Surrounded by a burgeoning human population, Asian elephants have to contend with the spread of settlements and farming, and the demands of rapidly developing nations: plantations, mines, railways, and irrigation canals have carved up former wilderness.
Elephant populations in India and also in the whole of Asia are under severe stress. The captive ones are rendered jobless due to changes in the mode of transport and lifestyle of people. The ones in the wild are also no better off, as the forests are shrinking.
In the central Indian state of Orissa, mining has scarred the landscape, and it is already too late to secure most of the traditional elephant corridors.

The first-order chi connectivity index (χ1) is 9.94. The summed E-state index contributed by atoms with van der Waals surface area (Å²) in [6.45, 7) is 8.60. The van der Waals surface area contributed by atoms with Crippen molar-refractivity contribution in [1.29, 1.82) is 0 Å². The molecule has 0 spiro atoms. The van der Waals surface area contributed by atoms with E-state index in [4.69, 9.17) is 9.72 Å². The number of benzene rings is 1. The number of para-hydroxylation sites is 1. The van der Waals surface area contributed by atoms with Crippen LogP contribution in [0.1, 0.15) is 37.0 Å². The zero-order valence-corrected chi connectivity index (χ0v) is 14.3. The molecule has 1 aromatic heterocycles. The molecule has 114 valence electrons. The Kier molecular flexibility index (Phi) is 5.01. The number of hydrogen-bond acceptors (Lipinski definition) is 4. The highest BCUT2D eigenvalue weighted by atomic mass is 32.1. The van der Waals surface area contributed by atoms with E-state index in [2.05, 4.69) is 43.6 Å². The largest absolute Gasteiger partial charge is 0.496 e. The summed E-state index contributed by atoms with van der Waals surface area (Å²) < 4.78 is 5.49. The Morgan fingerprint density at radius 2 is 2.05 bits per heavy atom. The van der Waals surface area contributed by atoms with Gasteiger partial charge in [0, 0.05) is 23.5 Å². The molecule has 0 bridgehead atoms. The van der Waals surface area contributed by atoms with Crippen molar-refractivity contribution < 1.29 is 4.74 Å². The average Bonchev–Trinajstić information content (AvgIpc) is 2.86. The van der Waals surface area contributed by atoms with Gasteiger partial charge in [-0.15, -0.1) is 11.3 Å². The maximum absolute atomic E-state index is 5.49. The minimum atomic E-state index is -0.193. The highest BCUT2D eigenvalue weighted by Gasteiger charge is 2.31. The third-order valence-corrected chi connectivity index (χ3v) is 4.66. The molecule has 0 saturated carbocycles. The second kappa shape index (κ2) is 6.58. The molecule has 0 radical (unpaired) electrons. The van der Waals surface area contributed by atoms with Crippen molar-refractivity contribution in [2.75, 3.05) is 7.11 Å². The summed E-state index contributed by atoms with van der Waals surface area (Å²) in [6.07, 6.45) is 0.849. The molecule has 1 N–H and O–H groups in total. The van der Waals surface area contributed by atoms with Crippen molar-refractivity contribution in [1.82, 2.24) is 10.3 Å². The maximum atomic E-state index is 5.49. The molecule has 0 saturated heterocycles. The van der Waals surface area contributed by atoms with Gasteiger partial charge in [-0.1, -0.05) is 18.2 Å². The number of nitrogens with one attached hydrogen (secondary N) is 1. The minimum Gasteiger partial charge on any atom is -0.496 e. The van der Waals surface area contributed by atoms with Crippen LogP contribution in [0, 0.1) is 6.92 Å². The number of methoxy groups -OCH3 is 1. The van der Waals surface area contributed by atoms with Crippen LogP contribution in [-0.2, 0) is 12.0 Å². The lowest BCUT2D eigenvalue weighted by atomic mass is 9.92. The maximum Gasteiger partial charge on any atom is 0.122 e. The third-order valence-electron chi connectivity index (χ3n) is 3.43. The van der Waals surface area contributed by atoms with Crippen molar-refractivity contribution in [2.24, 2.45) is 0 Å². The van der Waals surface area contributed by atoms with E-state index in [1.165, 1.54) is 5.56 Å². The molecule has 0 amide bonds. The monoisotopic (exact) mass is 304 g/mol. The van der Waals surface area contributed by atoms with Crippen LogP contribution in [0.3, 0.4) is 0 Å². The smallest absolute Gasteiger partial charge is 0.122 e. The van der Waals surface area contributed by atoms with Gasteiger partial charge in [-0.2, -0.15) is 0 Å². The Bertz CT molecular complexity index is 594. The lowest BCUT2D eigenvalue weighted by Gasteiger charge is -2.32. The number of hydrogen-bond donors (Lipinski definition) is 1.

Elephants seek food elsewhere if their route is blocked, and raiding crops and grain stores brings them into conflict with people, often resulting in deaths on both sides.
If you look back at history, the various Maharajas of the Indian empire actually helped support a whole British industry. The royalty in those days ordered exotic cars in huge numbers.
If you cut down the forest, you know what happens: The whole of Asia turns into a desert. Without water, you're talking civil unrest, war, mud slides - the whole bloody lot.
My flat is a bit like an oriental bazaar. It's filled with the oddest objects from all my travels, and you can't really move in it. I love collecting antiques and often spend weekends driving around bric-a-brac markets.
There are 13 Asian countries that still have elephants, and Elephant Family is looking to invest in further projects that will be the most critical for saving elephants while there is still time.